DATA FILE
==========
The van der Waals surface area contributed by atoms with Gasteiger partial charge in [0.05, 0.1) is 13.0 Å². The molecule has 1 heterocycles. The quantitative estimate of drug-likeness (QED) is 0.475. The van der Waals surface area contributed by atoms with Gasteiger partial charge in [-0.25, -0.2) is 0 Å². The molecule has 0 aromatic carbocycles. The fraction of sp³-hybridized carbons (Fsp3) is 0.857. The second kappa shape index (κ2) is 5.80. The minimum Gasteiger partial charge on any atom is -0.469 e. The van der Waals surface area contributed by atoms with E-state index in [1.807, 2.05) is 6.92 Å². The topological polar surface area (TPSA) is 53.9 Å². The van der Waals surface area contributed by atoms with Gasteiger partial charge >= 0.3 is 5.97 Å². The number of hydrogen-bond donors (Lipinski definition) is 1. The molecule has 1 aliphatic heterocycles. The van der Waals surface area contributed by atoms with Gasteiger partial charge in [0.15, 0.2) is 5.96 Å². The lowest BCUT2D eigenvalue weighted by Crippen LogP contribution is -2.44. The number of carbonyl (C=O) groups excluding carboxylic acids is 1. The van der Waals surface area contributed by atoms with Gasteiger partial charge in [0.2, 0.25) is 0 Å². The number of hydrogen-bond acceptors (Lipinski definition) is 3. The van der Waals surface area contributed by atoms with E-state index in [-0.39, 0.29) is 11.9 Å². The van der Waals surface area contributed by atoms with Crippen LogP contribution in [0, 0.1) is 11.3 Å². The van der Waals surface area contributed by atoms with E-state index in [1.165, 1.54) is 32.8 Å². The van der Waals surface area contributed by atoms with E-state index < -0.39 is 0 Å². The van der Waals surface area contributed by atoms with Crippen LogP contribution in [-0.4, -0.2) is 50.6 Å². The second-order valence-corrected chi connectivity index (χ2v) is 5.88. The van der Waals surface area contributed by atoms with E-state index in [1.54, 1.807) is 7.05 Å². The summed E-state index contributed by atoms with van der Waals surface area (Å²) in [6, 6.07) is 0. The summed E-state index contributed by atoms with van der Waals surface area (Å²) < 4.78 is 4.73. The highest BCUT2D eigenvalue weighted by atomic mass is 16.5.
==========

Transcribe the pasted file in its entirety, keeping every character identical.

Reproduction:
The van der Waals surface area contributed by atoms with Gasteiger partial charge in [0.05, 0.1) is 13.0 Å². The molecule has 1 heterocycles. The quantitative estimate of drug-likeness (QED) is 0.475. The van der Waals surface area contributed by atoms with Gasteiger partial charge in [-0.25, -0.2) is 0 Å². The molecule has 0 aromatic carbocycles. The fraction of sp³-hybridized carbons (Fsp3) is 0.857. The second kappa shape index (κ2) is 5.80. The minimum Gasteiger partial charge on any atom is -0.469 e. The van der Waals surface area contributed by atoms with E-state index in [1.807, 2.05) is 6.92 Å². The topological polar surface area (TPSA) is 53.9 Å². The van der Waals surface area contributed by atoms with Gasteiger partial charge >= 0.3 is 5.97 Å². The number of hydrogen-bond donors (Lipinski definition) is 1. The molecule has 1 aliphatic heterocycles. The van der Waals surface area contributed by atoms with Gasteiger partial charge in [0.15, 0.2) is 5.96 Å². The lowest BCUT2D eigenvalue weighted by Crippen LogP contribution is -2.44. The number of carbonyl (C=O) groups excluding carboxylic acids is 1. The van der Waals surface area contributed by atoms with Gasteiger partial charge in [0.2, 0.25) is 0 Å². The number of hydrogen-bond acceptors (Lipinski definition) is 3. The van der Waals surface area contributed by atoms with E-state index in [-0.39, 0.29) is 11.9 Å². The van der Waals surface area contributed by atoms with Crippen LogP contribution in [0, 0.1) is 11.3 Å². The van der Waals surface area contributed by atoms with E-state index in [1.165, 1.54) is 32.8 Å². The van der Waals surface area contributed by atoms with E-state index < -0.39 is 0 Å². The van der Waals surface area contributed by atoms with Crippen LogP contribution in [-0.4, -0.2) is 50.6 Å². The second-order valence-corrected chi connectivity index (χ2v) is 5.88. The van der Waals surface area contributed by atoms with E-state index in [1.54, 1.807) is 7.05 Å². The summed E-state index contributed by atoms with van der Waals surface area (Å²) in [6, 6.07) is 0. The summed E-state index contributed by atoms with van der Waals surface area (Å²) < 4.78 is 4.73. The highest BCUT2D eigenvalue weighted by atomic mass is 16.5.